The Fajitas were roasting on an open fire outside Jack Murphy Stadium on Sunday morning, emitting a savory aroma that only a San Diego tailgate party could produce, and Indianapolis Colt quarterback Jim Harbaugh was enjoying every whiff of it as the team bus rolled toward the stadium. Harbaugh and his teammates were about to face the AFC champion San Diego Chargers in a first-round playoff matchup that nearly every football expert from Charger linebacker Junior Seau to ESPN's Mel Kiper Jr. figured the Colts would lose. That didn't bother Harbaugh; hell, he was just grateful for the attention. The world's most self-deprecating starting quarterback was having the ride of his life, from backup on an expected also-ran to star of a playoff team, and every bit of atmosphere enhanced the experience.
"I've never had so much fun," Harbaugh said several hours later, after he had guided Indianapolis to a 35-20 victory. "Good stuff like this never happens to me. I'm just so lucky to be able to play football, and I'm enjoying every moment."
Harbaugh is the rare athlete who can revel in his unlikely success without becoming phony or annoying. His Colts have now displaced the Chargers as the endearing underdogs of the football world. "When I was growing up, the Dead End Kids used to be in the movies," said Ted Marchibroda, Indianapolis's 64-year-old coach, last Saturday. "They were a group of guys who people didn't cater to, but they were good people from a variety of backgrounds. Even though it seemed like they were mischievous and they were going to lose, they'd come out winning. That's who we are."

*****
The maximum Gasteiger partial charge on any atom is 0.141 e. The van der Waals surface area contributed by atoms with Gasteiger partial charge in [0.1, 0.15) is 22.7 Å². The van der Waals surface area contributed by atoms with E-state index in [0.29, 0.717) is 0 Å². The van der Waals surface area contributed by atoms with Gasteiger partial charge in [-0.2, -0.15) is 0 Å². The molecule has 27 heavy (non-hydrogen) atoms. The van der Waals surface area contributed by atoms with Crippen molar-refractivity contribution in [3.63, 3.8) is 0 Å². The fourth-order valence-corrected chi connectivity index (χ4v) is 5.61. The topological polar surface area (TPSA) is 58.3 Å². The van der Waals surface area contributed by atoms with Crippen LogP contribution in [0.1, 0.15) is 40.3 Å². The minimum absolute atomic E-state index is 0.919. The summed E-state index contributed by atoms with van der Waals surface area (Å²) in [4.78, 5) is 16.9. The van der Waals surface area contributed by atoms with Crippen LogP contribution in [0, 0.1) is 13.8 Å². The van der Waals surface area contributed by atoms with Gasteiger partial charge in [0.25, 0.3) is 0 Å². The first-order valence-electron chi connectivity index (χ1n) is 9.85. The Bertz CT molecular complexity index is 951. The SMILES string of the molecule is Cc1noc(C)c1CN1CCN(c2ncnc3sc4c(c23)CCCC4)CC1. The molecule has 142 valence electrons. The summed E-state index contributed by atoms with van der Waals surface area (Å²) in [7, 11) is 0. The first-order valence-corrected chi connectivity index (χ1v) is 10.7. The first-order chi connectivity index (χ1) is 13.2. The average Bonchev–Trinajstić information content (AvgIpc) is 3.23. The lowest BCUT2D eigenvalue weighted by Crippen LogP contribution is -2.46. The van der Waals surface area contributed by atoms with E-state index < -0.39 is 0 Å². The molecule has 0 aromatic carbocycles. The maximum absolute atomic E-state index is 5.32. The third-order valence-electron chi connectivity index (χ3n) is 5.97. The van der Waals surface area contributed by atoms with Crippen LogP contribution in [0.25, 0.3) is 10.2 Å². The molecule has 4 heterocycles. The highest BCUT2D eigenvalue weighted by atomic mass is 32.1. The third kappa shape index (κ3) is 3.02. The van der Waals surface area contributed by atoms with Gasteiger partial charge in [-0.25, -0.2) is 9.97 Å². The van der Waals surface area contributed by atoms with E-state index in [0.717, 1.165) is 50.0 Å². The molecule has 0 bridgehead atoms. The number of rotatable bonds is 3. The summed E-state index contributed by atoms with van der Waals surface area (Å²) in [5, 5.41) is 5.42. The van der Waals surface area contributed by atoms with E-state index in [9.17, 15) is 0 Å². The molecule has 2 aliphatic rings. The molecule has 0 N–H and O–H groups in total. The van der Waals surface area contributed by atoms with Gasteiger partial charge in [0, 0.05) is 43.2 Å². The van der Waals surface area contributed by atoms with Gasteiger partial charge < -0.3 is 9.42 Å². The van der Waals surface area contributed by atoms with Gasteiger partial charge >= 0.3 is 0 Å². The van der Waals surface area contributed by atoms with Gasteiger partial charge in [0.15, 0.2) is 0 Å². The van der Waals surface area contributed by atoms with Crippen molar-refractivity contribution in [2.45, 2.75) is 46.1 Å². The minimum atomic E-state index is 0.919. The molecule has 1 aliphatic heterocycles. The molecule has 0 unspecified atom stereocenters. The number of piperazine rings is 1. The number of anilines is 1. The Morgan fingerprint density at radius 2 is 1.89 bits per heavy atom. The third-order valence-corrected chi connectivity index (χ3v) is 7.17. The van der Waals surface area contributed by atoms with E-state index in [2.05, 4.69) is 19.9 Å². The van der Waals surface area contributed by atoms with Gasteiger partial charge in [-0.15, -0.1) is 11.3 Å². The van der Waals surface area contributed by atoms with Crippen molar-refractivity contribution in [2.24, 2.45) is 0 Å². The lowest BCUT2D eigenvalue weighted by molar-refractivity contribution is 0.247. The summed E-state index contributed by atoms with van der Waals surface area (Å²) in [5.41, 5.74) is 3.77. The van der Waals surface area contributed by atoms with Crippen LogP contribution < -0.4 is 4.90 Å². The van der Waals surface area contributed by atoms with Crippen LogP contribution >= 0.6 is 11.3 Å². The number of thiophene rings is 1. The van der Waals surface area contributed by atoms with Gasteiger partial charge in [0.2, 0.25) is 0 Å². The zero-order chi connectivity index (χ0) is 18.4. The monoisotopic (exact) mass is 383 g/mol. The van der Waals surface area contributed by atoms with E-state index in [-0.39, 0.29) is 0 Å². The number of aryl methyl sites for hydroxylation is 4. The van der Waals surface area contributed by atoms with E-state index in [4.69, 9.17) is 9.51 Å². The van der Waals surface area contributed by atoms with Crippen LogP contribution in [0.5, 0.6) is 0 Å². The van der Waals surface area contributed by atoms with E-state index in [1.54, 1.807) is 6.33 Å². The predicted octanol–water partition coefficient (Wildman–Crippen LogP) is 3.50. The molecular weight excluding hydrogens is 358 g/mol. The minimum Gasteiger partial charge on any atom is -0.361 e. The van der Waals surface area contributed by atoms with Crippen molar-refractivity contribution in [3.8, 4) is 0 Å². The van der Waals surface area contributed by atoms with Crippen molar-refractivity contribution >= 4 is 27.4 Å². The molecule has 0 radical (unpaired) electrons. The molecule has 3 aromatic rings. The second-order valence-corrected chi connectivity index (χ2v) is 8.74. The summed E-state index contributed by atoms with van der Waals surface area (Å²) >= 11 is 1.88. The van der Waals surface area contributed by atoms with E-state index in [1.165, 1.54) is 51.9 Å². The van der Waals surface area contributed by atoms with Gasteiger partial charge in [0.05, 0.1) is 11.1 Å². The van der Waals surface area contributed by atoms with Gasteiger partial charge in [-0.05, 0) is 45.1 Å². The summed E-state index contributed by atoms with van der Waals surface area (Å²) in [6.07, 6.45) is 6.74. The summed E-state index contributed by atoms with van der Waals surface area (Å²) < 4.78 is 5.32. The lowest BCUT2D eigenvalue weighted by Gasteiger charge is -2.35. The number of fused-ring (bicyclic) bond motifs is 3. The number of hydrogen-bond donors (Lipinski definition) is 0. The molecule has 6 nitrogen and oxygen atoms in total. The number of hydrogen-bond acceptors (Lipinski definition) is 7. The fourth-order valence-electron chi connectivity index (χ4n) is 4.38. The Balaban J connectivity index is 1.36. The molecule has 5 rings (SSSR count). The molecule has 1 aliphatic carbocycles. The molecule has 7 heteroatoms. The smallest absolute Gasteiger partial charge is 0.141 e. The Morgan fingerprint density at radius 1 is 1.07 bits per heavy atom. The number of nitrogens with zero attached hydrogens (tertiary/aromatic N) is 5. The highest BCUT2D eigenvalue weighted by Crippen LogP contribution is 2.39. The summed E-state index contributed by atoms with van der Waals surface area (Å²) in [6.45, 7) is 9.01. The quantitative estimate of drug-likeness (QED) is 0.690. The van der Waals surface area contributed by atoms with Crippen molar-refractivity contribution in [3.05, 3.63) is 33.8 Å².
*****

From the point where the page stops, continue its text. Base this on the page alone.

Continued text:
But as much fun as last weekend was for Harbaugh and the Colts (and for three other convincing winners: the Buffalo Bills, the Philadelphia Eagles and the Green Bay Packers), a hearty dose of reality looms. Their respective opponents this week—the Kansas City Chiefs, the Pittsburgh Steelers, the Dallas Cowboys and the San Francisco 49ers—look like the probable semifinalists in this Super Bowl tournament. But even if the journey of the opening-round victors dead-ends on the first weekend of 1996, none of the four will soon forget the fireworks with which they rang out the old year. Last weekend's games were decided by an average score of 42-25, and the winners displayed more glee than a gang of peewee footballers.